IIED mourns long-term partner and friend Perween Rahman

Staff at IIED are reeling from the news that our long-term research partner Perween Rahman was murdered yesterday.

News, 14 March 2013
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Perween Rahman (1957-2013) (Photo: copyright Balazs Gardi)

Perween was director of the Orangi Pilot Project Research and Training Institute, a Karachi-based NGO that works with the city’s poorest communities to improve their neighbourhoods. She was an architect-turned activist who devoted her life to improving the lives of people in Karachi’s poorest neighbourhoods. Since the 1980s, the Orangi Pilot Project has provided thousands of people with improved water, sanitation and housing. The project is famous worldwide for both its success and its distinctive approach.

Perween was murdered by masked men who shot at her car as she travelled home from work on the afternoon of 13 March. Recently she had had been documenting land-use around Karachi, and this may have antagonised the city's powerful land-grabbing criminals.

IIED researchers who have long worked with Perween have described her today as: "A very, very remarkable person and a wonderful friend, colleague and teacher." (Dr David Satterthwaite), and: "A brilliant, beautiful and principled person" (Dr Gordon McGranahan). IIED’s thoughts are with Perween’s family and friends and with everyone at the Orangi Pilot Project at this most difficult of times.

Here Dr Diana Mitlin reflects on the impact of Perween Rahman’s life and work.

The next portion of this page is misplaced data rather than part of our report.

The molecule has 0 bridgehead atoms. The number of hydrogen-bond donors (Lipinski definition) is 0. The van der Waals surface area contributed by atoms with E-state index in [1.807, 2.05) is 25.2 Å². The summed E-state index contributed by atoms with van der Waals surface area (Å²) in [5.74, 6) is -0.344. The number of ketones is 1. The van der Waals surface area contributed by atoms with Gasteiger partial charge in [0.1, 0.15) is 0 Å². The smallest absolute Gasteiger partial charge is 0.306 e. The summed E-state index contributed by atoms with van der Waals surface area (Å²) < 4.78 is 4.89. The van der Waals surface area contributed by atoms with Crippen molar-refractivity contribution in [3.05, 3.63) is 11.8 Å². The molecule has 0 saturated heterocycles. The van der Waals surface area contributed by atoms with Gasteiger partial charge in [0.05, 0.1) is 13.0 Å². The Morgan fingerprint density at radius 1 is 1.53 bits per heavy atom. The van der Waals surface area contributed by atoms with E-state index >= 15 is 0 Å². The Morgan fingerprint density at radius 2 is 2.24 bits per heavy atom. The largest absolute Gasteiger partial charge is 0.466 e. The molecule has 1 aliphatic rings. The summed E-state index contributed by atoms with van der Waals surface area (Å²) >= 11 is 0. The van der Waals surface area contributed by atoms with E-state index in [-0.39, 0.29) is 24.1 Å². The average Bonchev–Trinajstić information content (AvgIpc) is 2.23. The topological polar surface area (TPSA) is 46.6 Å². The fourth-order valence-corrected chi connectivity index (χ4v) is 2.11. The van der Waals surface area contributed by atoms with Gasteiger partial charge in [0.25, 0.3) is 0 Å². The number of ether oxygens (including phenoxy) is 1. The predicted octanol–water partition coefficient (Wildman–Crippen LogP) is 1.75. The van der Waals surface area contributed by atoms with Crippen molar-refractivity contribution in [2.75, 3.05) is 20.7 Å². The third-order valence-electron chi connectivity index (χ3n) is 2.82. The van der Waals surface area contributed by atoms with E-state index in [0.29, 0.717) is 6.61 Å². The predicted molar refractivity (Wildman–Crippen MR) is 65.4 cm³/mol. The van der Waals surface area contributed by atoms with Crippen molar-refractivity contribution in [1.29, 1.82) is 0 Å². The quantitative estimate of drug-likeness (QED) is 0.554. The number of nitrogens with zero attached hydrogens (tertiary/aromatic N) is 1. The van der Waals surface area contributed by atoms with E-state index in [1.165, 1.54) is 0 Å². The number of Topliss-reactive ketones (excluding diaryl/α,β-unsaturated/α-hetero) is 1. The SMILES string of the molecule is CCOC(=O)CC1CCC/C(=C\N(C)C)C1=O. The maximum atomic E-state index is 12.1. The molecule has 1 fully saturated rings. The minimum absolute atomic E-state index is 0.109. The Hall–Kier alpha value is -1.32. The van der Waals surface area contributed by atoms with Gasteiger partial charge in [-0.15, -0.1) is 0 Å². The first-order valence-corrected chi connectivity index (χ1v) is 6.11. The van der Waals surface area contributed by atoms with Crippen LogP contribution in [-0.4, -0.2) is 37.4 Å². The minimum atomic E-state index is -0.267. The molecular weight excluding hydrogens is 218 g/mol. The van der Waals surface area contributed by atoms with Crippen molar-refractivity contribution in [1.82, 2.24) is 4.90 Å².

"I remember the first time I met Perween, many years ago in 1991 or 1992. Immediately she struck me as so different from many development experts. Rather than saying how little time she had to meet with me, she said her only problem was if I did not have long enough to spend with the Orangi Pilot Project (OPP). She emphasised that I needed to spend long enough with the OPP to understand their approach and the work they were doing.

Under Perween’s leadership the OPP has had a profound impact on an alternative vision for the city of Karachi – a vision based on integrated neighbourhoods that challenged existing practices and enabled different groups to engage with one another. Karachi is a city torn apart by religious conflict but OPP staff were clear that — in their experience — most people did not want to live in ethnic enclaves.

Equally fundamentally, their OPP’s vision of the city was one based on justice – in the last few years they had been working with communities to support their mapping of their homes. These were communities whose longstanding residency was under threat. Powerful groups sought to evict them and take over their land for their own gain. OPP both studied the problem and worked with these communities to improve their mapping skills, enabling them to advance their legitimate claims to their homes with the authorities.

Previously, Perween had been involved in research that showed how people were stealing water from Karachi’s piped network and selling it back to very low-income communities from tankers -- at higher prices and through less safe, less accessible delivery mechanisms. In this, as in other things, the research modality exemplified the qualities that Perween and OPP brought to their work.